What is mead?
Mead is an alcoholic beverage. It’s a fermented beverage made of honey, water, and yeast, but it can also be flavoured with fruits, spices, grains or hops. The alcoholic content ranges from about 3.0% ABV to more than 20%.
The most common mead is traditional mead, but there are several subcategories. These variations are made by adding other ingredients such as fruits, grains, and spices. All these subcategories have their distinguishing characteristics and names. They include Pyment, Cyser, Braggot, Hippocras meads and Bochet, just to name a few. The first two sub-styles are mead with added fruit juices: Pyment (mead with grape juice) and Cyser (mead with apple juice). Bochet uses caramelised honey.
What is mead's ABV?
ABV means alcohol by volume, which is the global standard measurement for assessing the strength of an alcoholic beverage. The higher the ABV, the more alcohol a drink contains. For instance, you may expect wine to generally fall in the region of 12.5–13.5% ABV region, whereas the most common commercial liquors like Vodka and Rum will be somewhere around the 40% ABV. Beer is generally quite light by comparison. The average ABV of beer is only 4.5%.
Meads range is between 3%–20% ABV, depending on the fermentation. The region of 3%–7% ABV is considered a ‘session’ mead, 7% to 14% is considered standard, and 14% to 20% are called ‘sack' meads.
History of mead
Unfortunately, there is a lack of archaeological research into the history of mead. Its origins are not well defined. The ancient Greeks called mead ambrosia or nectar, and it was believed to be the drink of the gods. Celtic mythology tells of a river of mead running through paradise. The Anglo-Saxon culture held mead up as the bestower of immortality. Some historians suggest that a fermented honey beverage was drunk in India 4000 years ago. Other historians believe it originated from 20,000 to 40,000 years ago in Africa when tribes would drink the liquid created by honeybees that took up residence in hollowed-out tree trunks.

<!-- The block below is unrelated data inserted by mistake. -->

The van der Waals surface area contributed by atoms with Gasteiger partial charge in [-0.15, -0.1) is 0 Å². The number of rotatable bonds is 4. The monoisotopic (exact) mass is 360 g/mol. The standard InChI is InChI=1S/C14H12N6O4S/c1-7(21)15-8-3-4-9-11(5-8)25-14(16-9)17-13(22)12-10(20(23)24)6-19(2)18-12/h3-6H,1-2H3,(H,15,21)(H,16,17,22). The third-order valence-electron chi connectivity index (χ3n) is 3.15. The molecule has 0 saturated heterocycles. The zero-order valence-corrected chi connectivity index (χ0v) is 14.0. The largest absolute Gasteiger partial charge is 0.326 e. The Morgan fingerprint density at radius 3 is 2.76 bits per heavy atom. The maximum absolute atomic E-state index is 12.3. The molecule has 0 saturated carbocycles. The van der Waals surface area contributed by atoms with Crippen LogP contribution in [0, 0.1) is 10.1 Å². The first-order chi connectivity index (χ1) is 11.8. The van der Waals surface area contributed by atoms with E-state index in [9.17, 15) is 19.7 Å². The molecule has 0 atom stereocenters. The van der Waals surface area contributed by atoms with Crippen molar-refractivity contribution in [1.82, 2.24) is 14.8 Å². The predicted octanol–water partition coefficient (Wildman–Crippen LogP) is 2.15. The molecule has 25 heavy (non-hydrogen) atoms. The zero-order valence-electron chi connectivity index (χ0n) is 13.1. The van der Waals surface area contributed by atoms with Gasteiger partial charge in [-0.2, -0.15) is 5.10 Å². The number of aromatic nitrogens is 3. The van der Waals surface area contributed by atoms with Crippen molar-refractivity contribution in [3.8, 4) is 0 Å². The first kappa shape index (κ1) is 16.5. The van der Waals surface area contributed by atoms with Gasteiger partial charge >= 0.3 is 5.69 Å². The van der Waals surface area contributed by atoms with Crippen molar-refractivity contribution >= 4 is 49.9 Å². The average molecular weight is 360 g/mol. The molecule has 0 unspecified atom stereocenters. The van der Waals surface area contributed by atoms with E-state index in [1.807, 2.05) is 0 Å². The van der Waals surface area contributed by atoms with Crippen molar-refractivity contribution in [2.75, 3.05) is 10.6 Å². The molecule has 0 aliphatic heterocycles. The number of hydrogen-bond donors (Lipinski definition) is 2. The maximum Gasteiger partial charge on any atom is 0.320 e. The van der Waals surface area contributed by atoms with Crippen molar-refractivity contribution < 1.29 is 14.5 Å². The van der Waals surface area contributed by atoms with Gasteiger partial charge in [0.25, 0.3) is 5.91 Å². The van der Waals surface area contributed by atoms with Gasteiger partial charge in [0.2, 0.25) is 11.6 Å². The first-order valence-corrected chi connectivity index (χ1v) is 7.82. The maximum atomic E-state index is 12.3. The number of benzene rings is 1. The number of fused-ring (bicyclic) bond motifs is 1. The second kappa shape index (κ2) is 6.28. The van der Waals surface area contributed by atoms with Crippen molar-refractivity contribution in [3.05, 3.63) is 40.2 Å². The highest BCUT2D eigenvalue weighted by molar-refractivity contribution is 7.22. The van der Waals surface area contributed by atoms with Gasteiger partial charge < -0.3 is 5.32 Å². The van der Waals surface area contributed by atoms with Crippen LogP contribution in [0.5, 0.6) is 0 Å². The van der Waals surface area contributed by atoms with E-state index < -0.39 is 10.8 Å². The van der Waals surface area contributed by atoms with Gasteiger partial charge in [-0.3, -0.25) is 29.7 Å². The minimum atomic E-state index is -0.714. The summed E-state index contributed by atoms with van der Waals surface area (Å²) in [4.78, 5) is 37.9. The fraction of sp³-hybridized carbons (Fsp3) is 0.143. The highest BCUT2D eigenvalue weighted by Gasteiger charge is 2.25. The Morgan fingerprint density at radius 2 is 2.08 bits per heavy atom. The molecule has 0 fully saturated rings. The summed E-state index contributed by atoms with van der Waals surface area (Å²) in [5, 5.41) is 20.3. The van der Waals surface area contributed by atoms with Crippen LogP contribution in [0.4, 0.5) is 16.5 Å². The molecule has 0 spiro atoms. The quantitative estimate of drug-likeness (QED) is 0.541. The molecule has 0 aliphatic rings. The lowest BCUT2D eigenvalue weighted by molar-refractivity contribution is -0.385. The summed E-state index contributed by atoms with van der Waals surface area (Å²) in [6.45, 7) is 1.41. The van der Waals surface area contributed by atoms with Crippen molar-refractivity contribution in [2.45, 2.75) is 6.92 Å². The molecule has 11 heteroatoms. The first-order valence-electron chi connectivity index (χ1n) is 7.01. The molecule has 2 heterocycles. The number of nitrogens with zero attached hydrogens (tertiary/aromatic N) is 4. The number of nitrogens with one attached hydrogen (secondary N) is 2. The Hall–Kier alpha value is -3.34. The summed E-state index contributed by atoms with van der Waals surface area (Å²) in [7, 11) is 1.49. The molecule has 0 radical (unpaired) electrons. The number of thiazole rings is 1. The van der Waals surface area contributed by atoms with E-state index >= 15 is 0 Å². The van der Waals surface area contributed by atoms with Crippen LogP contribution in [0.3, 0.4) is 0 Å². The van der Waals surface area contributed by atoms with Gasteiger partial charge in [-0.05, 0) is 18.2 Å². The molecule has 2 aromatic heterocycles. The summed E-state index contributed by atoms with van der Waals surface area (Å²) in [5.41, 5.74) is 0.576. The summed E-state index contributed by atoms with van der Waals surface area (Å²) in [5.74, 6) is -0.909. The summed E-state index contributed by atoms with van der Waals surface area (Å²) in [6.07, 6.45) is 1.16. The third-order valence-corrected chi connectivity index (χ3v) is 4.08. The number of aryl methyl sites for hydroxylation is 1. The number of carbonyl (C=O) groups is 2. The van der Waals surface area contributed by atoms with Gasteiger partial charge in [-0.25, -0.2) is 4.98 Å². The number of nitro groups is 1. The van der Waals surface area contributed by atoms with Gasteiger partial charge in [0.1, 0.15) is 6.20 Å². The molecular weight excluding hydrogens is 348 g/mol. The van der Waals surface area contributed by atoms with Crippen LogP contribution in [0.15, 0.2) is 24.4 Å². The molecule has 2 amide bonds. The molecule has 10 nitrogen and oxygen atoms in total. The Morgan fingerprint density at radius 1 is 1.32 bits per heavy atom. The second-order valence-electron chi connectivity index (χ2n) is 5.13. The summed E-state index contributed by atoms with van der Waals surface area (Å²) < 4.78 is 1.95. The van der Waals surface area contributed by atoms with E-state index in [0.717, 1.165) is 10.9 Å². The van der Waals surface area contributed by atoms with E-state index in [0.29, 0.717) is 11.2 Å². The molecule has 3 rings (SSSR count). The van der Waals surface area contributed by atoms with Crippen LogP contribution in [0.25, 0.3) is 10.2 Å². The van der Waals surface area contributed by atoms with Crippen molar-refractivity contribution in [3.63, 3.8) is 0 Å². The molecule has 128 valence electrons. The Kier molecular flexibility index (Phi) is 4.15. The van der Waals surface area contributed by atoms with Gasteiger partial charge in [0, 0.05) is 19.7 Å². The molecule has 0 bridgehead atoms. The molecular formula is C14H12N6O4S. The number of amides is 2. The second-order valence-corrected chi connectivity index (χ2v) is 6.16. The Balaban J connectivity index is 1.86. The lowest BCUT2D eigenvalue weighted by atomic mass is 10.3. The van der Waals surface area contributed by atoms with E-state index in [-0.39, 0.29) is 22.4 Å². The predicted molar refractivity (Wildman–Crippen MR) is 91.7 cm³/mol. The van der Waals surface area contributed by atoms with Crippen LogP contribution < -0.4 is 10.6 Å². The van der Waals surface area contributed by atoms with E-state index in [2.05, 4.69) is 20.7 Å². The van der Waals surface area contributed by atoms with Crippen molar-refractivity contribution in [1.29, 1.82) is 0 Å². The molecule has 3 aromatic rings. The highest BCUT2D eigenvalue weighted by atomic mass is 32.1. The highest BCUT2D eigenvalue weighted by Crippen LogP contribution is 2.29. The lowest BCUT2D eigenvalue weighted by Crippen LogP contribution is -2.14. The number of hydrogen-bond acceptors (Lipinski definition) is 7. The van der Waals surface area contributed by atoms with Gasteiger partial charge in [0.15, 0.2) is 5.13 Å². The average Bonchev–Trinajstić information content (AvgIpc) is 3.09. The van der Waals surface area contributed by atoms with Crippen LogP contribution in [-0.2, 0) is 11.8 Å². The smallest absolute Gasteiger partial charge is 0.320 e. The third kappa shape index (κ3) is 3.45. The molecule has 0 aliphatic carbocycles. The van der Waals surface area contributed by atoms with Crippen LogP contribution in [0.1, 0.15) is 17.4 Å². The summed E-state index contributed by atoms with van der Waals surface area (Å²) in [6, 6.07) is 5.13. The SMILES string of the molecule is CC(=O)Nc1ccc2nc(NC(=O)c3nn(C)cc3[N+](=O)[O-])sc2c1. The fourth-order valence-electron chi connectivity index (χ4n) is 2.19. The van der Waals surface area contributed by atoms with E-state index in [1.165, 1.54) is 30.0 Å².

How to make mead
Mead is a bit easier than making beer, so you need less equipment, too. As with all fermentation processes, it’s necessary to have a sterile environment. So, before you start, wash all your equipment and wash down your workspace with warm soapy water. Mead is a bit easier than making beer, so you need less equipment, too.
These are the steps for making a simple, still mead:
- Add boiled water to the sterilised and rinsed container of choice, whether that be bucket or demijohn.
- Add the honey to the water and stir again until all the honey has dissolved.
- Add mead yeast and some sort of additional nutrition to the honey-water mixture – the added nutrition might be fruit, such as raisins – and stir to dissolve using the spoon.
- Leave the mixture to cool down to room temperature for a while, then transfer using a funnel.
- Leave your liquid to cool down to room temperature before pitching the yeast.
- Pitch the yeast, rehydrate it according to instructions written on the packet, and leave for about 5 minutes.
- Add it to your bucket or demijohn and shake gently.
- Fit an airlock – with a cap and a bung – to your demijohn, fill the airlock with water and leave it in a cool dark place where it won’t be disturbed for two weeks. The yeast should start to work, turning the sugar into CO2 and alcohol. The airlock ensures no contaminants get in but the CO2 gets out. You’ll know your yeast pitch was successful if after about 6 hrs when gas starts to bubble out of your airlock.
- When the bubbling stops, that tells you the first fermentation is finished. Transfer the mead to a second bucket or demijohn, leaving the sediment behind. Store in a dark place for about two months.
How to serve mead
Even though there is no one right way to serve mead, you should know a few tips for the best results.
If your mead is too sweet, the coldness can make the sweetness less overwhelming.
It is best served at 10 – 14°C and to get it to this temperature, you can simply store your mead in the fridge. Before serving, don't forget to allow it to sit in the glass for a few minutes at room temperature so it won’t be too cold.
As you've just read, mead is usually served a little bit chilled, but can also be enjoyed warmed up if you want something a little warmer for a cold day. The ideal temperature for serving hot mead is about 50°C. You should be careful not to overheat it – If mead reaches 60°C or above, it will start to foam leaving you with an unpleasant taste in your mouth.